Humanist Discussion Group, Vol. 13, No. 468.
Centre for Computing in the Humanities, King's College London
Date: Tue, 07 Mar 2000 16:24:18 +0000
From: Willard McCarty <firstname.lastname@example.org>
Subject: Colloquium on formal methods, experimental practice
Humanities computing: formal methods, experimental practice
King's College London
Blackwell Room (Department of Music)
13 May 1999
This one-day colloquium centres on the question of how we might best
conceptualise the application of computing to the humanities. Because, as
in the sciences, computing humanists use equipment to study data, the
colloquium asks where among the sciences we might look for the most helpful
models. Is humanities computing more like a theoretical or an experimental
If its end is articulation of stable formal methods, through algorithms and
structures in metadata, then perhaps humanities computing is potentially
akin to computer science at its theoretical end, offering us eventually
what we might call a 'calculus for the arts and letters'. If, however, it
is a pragmatic, heuristic practice, sometimes working with but not
necessarily dependent on theory, then it would seem more like an
experimental science as this has come to be undestood in recent years. The
colloquium brings together a philosopher of science, a sociologist of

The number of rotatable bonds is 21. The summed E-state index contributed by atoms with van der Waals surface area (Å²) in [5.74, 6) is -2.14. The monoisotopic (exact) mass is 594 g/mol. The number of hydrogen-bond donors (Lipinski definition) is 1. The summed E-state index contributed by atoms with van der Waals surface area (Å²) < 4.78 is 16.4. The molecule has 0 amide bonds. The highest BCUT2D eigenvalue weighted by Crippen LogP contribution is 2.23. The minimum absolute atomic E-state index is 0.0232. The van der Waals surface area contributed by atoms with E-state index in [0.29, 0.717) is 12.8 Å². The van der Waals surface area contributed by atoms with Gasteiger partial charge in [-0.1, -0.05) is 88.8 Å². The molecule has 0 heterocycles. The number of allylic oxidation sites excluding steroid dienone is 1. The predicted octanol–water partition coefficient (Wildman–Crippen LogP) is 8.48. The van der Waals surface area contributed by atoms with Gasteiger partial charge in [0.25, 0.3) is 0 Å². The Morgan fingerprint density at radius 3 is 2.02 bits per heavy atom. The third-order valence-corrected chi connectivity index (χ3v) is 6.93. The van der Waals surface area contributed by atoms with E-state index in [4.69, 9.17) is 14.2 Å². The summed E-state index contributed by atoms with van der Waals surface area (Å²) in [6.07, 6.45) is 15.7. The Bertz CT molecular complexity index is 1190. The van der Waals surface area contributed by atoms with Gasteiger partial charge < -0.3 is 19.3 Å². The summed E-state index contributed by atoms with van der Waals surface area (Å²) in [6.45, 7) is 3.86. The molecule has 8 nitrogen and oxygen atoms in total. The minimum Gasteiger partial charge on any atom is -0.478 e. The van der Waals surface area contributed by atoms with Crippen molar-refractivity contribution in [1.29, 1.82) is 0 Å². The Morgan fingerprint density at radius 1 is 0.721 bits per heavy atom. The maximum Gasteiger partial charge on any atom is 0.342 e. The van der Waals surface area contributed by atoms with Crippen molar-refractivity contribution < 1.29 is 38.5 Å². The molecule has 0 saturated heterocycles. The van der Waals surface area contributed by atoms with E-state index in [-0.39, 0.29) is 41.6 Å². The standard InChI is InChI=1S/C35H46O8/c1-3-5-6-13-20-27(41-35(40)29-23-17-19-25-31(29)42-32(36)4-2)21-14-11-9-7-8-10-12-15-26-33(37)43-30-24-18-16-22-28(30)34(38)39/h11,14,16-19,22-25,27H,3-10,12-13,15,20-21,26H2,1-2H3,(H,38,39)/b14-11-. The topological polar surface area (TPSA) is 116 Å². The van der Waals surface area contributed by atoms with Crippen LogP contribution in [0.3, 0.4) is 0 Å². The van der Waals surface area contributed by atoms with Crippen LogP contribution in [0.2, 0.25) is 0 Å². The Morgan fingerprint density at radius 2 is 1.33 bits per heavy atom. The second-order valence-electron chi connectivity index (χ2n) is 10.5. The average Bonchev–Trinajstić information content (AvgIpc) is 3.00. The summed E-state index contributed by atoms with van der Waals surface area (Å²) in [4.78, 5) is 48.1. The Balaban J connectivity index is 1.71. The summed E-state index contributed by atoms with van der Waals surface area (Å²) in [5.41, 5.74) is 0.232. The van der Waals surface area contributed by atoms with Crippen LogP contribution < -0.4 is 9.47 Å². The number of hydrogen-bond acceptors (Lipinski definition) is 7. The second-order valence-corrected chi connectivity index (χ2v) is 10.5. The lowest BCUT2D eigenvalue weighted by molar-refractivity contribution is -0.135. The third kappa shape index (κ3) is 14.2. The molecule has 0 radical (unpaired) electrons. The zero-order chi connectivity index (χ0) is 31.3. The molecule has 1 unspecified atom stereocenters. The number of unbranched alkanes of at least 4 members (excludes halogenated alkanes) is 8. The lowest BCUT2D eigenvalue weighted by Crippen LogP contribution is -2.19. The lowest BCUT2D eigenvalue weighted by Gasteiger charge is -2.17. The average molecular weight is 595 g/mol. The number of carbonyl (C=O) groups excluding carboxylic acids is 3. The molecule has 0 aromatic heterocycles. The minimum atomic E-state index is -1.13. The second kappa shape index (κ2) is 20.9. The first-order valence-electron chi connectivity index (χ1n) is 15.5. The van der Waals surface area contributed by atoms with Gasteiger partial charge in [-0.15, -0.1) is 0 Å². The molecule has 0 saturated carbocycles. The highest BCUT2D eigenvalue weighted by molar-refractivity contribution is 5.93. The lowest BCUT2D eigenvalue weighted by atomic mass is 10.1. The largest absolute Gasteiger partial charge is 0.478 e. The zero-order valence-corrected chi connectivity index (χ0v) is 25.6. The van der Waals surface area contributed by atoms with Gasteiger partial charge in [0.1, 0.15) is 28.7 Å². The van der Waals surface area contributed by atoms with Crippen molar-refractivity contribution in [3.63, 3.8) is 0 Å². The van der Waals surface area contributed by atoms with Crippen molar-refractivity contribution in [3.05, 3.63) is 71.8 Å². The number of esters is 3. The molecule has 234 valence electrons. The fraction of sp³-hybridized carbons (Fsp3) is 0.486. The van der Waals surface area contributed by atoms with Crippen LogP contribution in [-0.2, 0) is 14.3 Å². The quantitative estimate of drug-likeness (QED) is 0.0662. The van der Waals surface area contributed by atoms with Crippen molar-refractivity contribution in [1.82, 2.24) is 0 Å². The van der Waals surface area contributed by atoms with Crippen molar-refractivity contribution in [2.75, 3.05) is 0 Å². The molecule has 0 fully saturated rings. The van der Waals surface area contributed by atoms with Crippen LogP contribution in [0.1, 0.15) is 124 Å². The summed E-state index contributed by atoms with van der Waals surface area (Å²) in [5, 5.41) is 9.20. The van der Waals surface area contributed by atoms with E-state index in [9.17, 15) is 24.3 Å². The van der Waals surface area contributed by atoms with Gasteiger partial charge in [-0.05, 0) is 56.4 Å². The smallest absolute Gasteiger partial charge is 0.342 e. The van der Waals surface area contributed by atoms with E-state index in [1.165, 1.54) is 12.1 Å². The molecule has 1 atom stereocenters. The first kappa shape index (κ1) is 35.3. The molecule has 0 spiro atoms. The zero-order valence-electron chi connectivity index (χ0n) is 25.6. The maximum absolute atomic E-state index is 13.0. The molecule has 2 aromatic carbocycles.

science, a literary critic, a theoretician and philologist and a director
of a humanities computing research institute to discuss the habits of mind
and work that we might use to form a coherent picture of the emerging field.
Participants and titles
HASOK CHANG, Lecturer in the Philosophy of Science, Department of Science
and Technology Studies, University College London. "What philosophy tells
us about experimental science"
HARRY COLLINS, Distinguished Research Professor and Director, Centre for
the Study of Knowledge Expertise and Science, University of Cardiff.
"Formalising humanities or unformalising science?"
JEROME MCGANN, John Stewart Bryan University Professor, University of
Virginia. "Dialogue and Interpretation at the Interface of Man and Machine.
Reflections on Textuality and a Proposal for an Experiment in Machine Reading"
TITO ORLANDI, Professore Ordinario di Lingua e Letteratura Copta, Direttore
del Centro Interdipartimentale di Servizio per l'Automazione nelle
Discipline Umanistiche dell'Universit degli Studi di Roma - La Sapienza.
"Ideas for a Theoretical Foundation of Humanities Computing"
JOHN UNSWORTH, Associate Professor of English, Director of the Institute
for Advanced Technology in the Humanities, University of Virginia.
"Scholarly Primitives: what methods do humanities researchers have in
common, and how might our tools reflect this?"
For schedule and additional information see:
To register contact:
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Dr. Willard McCarty, Senior Lecturer, King's College London
voice: +44 (0)171 848 2784 fax: +44 (0)171 848 5081
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